A range of people, old, young, black and white gather at the Body & Soul Healing Arts Center in Milwaukee’s Sherman Park neighborhood. The walls are bare and colorless as the place is in the process of being renovated. “The House I Live In” documentary keeps everyone glued to the small TV on an old stand that sits in the corner. Garbled mumbles of displeasure are heard as the documentary mentions U.S. drug policy.
The film sheds light on what it calls the mass incarceration of Americans as a result of the drug war. The people gathered at the arts center believe this especially has created a dire impact on Black America, and that discriminatory drug laws are only part of the problem.
One person who is fed up is Eyon Biddle, Sr. He says that African Americans need to step it up and find answers to their own problems. “Black people need to do things for themselves. The American government has systematically dismantled black people through the war on drugs and mass incarceration,” says Biddle. “In a situation where you have a government who is not being responsive to your needs and to your problems and not offering you any solutions, it’s time for people to offer their own analysis to their own problems and their own solutions to their problems.”
It’s not a fad but a movement. At least that is how the members of All Black Everything would describe the organization they created last year. Biddle and Monique Liston created ABE because they believe that African Americans need to do things for themselves through leadership. The ABE movement focuses on three elements: The Sankofa study circle: to learn about African American history, the Buy Black program: to support black-owned businesses, and The Feed the People program: to promote healthy eating for African Americans.
Liston is an advanced opportunity fellow at the University of Wisconsin-Milwaukee and enjoys showcasing African culture through her clothing. She says that the time was right for change. “All the right people who were interested in the right issues were ready to come together and kind of say, well what do we do next?” she says. Everybody was around and noticed it was a time for a change and said this is the time for us to do this. So, it was perfect timing with perfect people!”
Biddle says that people need to take action to be powerful within their own community. He wants community members to find ways to empower themselves to solve their own problems and not be followers. “I want to figure out ways to employ our people, I want to figure out ways to educate our children;” says Biddle. “I want to figure out ways to protect our children from police brutality. What can I do myself and not wait for someone else to do it for me?”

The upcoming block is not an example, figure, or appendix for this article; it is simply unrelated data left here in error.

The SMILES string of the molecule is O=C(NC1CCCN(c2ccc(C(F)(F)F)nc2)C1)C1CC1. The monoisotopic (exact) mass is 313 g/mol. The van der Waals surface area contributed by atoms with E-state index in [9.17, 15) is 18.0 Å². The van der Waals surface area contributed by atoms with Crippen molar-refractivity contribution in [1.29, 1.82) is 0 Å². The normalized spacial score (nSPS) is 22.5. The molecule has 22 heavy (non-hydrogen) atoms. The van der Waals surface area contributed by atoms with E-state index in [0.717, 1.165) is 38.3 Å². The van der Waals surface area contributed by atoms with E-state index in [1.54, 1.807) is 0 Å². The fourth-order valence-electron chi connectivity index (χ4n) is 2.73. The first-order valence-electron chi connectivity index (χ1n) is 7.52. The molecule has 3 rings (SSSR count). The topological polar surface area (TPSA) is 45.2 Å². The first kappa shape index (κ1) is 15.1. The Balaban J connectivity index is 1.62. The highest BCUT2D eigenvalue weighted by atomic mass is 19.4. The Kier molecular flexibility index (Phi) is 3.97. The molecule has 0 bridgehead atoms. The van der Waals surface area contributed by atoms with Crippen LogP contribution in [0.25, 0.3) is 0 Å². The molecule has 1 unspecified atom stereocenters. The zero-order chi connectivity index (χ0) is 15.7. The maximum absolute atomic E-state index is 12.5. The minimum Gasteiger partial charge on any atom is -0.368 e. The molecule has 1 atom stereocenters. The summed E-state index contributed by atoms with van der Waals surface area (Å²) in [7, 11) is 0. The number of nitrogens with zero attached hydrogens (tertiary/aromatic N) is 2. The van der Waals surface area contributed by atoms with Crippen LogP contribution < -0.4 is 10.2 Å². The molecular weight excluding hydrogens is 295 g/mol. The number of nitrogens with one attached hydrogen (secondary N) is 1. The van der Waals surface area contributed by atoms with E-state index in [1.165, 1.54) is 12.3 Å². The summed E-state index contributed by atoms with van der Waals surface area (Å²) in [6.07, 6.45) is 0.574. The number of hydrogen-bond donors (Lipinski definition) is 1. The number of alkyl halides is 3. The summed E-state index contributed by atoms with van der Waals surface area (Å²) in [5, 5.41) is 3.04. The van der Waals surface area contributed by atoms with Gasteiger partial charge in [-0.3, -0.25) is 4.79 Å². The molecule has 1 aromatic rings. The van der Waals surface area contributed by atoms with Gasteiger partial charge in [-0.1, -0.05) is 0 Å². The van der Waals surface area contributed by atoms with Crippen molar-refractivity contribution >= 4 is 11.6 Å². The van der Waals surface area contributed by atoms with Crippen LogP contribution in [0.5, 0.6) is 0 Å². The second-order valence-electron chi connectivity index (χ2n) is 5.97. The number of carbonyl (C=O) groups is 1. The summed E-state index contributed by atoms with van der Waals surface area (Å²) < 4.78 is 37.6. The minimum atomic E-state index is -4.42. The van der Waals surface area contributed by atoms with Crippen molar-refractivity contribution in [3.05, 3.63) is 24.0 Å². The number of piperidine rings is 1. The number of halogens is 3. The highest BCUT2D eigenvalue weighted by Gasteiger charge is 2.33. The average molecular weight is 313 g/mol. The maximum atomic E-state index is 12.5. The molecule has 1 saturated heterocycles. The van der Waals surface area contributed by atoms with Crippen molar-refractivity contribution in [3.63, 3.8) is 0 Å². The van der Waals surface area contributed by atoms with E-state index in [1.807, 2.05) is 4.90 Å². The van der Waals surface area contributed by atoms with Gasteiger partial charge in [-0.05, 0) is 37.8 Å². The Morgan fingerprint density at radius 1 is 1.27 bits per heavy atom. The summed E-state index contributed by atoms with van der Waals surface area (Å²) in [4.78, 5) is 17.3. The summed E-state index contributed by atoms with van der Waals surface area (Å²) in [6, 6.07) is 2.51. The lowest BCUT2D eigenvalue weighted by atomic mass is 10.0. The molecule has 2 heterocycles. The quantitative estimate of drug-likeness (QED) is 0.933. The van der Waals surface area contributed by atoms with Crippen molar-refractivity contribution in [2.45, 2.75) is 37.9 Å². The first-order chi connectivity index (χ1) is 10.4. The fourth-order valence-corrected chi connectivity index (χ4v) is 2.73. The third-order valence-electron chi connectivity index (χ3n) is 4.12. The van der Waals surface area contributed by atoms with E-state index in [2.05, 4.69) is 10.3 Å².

The organization is designed for members of the Black community to be independent and determined to make changes. ABE encourages the community to come together to restore Black culture and get rid of economic oppression. It is committed to the reclamation and progression of Black power as well as Black people.
Go and Get it
Sankofa is a word from the Akan people of Ghana. It translates to, “Go and Get it.” The All Black Everything members who attend the study circle live by the seven virtues of Ma’at: truth, justice, harmony, balance, order, reciprocity, and righteousness. They also live by the seven principles of Kwanzaa: umoja (unity), kujichaguila (self-determination), ujima (collective work and responsibility), ujamaa (cooperative economics), nia (purpose), kuumba (creativity), and imani (faith).
Sankofa study circle coordinator Supreme Allah says that black liberation groups such as the ABE movement can be beneficial for neighborhoods. “They definitely help the community,” says Allah. “To go back to certain traditions that were theirs before we came over here as captives and therefore we learn certain things as opposed to the things we learned traditionally.”
ABE member Melissa Marthol says black liberating groups are needed for people to have conversations and debates, and to critically think, assess, analyze, and act. “We always talk about being warrior scholars,” says Marthol. “Because not only do we need to fight but we need to study and we need to do the work.”
Marthol is a sales marketing manager at UWM. Conversations in class with Liston brought on her interest in ABE, where she began getting involved with the development of the organization. She says the group encourages members to become better people, and figure out their role in black liberation.
“It’s to see how our community can be better,” says Marthol. “So if it’s influencing 20, 30, 40, 50 people that is a win.”
While it seems that the ABE movement can be very positive and helpful for the community, independent farmer Miguel Lewis thinks otherwise. Lewis says that ABE is a great organization because he is able to connect with the community and try to help out. But, he says that ABE cannot help the community when it comes to being completely free from a European structure. “If it will work to organize “African Americans” then yes, but if you’re talking about sustainable change and like sustainable independence from the system of Eurocentric slavery, then no,” he says.
Buy Black Program